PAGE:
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> How To Reduce Unwanted Noise
coffeeman
post Feb 4 2010, 12:26 AM
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Hey guys,

So Im recording a lot , I have a fender strat with texas specials, those babies are to noisy , what vst or how I do to eq to reduce the noise.

Thanks a lot guys.


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Aleksander Sukov...
post Feb 4 2010, 03:04 AM
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First, try finding the best place in your room/studio, and the best angle where your guitar makes minimum noise. After that you can try using a noise gate, or a suppressor. First try some free ones like these smile.gif


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coffeeman
post Feb 4 2010, 03:06 AM
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QUOTE (Aleksander Sukovic @ Feb 3 2010, 09:04 PM) *
First, try finding the best place in your room/studio, and the best angle where your guitar makes minimum noise. After that you can try using a noise gate, or a suppressor. First try some free ones like these smile.gif


Awesome , thanks a lot man!


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Andrew Cockburn
post Feb 4 2010, 03:48 AM
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Noise gates are good for sure!

You could also try an eq with a very narrow band to notch out mains hum which is either 50 or 60z depending on which country you are in - that is usually the biggest contributor to noise.


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Emir Hot
post Feb 4 2010, 12:10 PM
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QUOTE (Andrew Cockburn @ Feb 4 2010, 02:48 AM) *
Noise gates are good for sure!

You could also try an eq with a very narrow band to notch out mains hum which is either 50 or 60z depending on which country you are in - that is usually the biggest contributor to noise.

I've never thought of that actually but makes sense.


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Saoirse O'Shea
post Feb 4 2010, 12:48 PM
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QUOTE (Andrew Cockburn @ Feb 4 2010, 03:48 AM) *
Noise gates are good for sure!

You could also try an eq with a very narrow band to notch out mains hum which is either 50 or 60z depending on which country you are in - that is usually the biggest contributor to noise.



TBH I'd suggest that you find what is causing the noise and try to eliminate it at source via better grounding/shielding etc rather than try to fix it in the mix. If you can't then follow Andrew's suggestion but note the following as it can help but may not be ideal. If you do:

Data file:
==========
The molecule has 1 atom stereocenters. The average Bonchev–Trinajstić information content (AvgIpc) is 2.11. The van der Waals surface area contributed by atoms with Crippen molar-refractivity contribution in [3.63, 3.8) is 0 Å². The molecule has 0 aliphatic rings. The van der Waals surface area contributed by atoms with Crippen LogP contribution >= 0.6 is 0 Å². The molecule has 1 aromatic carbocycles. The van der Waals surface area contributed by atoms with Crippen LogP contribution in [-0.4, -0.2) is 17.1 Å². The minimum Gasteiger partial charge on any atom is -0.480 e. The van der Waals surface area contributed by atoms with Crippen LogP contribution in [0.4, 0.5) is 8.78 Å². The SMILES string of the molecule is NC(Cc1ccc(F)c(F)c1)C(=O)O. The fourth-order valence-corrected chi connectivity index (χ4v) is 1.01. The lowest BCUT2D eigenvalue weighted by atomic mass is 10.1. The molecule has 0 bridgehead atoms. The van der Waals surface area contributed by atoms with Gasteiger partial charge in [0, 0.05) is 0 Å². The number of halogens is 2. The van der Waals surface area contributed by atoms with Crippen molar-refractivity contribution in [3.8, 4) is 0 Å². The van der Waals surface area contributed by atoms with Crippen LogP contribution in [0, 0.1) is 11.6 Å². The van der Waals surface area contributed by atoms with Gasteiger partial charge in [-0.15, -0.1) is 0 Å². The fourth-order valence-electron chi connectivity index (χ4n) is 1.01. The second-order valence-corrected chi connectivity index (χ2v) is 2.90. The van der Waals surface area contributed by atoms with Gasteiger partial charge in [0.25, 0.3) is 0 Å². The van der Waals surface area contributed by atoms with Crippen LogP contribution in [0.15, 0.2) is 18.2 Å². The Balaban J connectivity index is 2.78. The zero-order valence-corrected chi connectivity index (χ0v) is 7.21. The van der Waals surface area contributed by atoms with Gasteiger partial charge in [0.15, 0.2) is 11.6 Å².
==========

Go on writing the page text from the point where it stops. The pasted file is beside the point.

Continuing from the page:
First you should use a linear phase eq for the narrow band attenuation - minimal phase eq tends not to be precise enough. The vast majority of eqs are MP rather than LP.

Second even with an LPEQ you will probably attenuate frequencies around the narrow band. So you should be aware that you will not just be notching out 50 Hz but a range. This is even more true for MPEQ.

Third mains hum often includes some overtones/buzzing so to notch it you often need to also notch out those overtones at 100, 150 etc (for 50 Hz) .



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Damir Puh
post Feb 4 2010, 01:58 PM
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If the hum is a big issue, you can take extreme measures and "mod" your strat to be quiet(er). Google "shielding a strat", you will get tons of info on the subject with detailed instructions. I did this kind of "modding" to my old guitar (I'm a noob for electronics) and the results were pretty good, the hum was still there, but barely noticeable.

If you have an USA-made strat, this will probably lower it's value, so if you plan to sell it someday or you want to keep it "original" this mod is NOT a good idea. Otherwise - go for it.

This post has been edited by Damir Puh: Feb 4 2010, 02:00 PM


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coffeeman
post Feb 5 2010, 02:53 AM
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Thanks a lot for your hel guys, I really apreciate it. cool.gif


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Ivan Milenkovic
post Feb 5 2010, 09:04 PM
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They shouldn't be that noisy, if the noise is a big problem, I suggest you spend some time in shielding the strat properly, this will pay out a lot. The singles pickup a LOT of electrical interference and 50-60 cycle hum, so you IMO it's good to solve the problem in the root.


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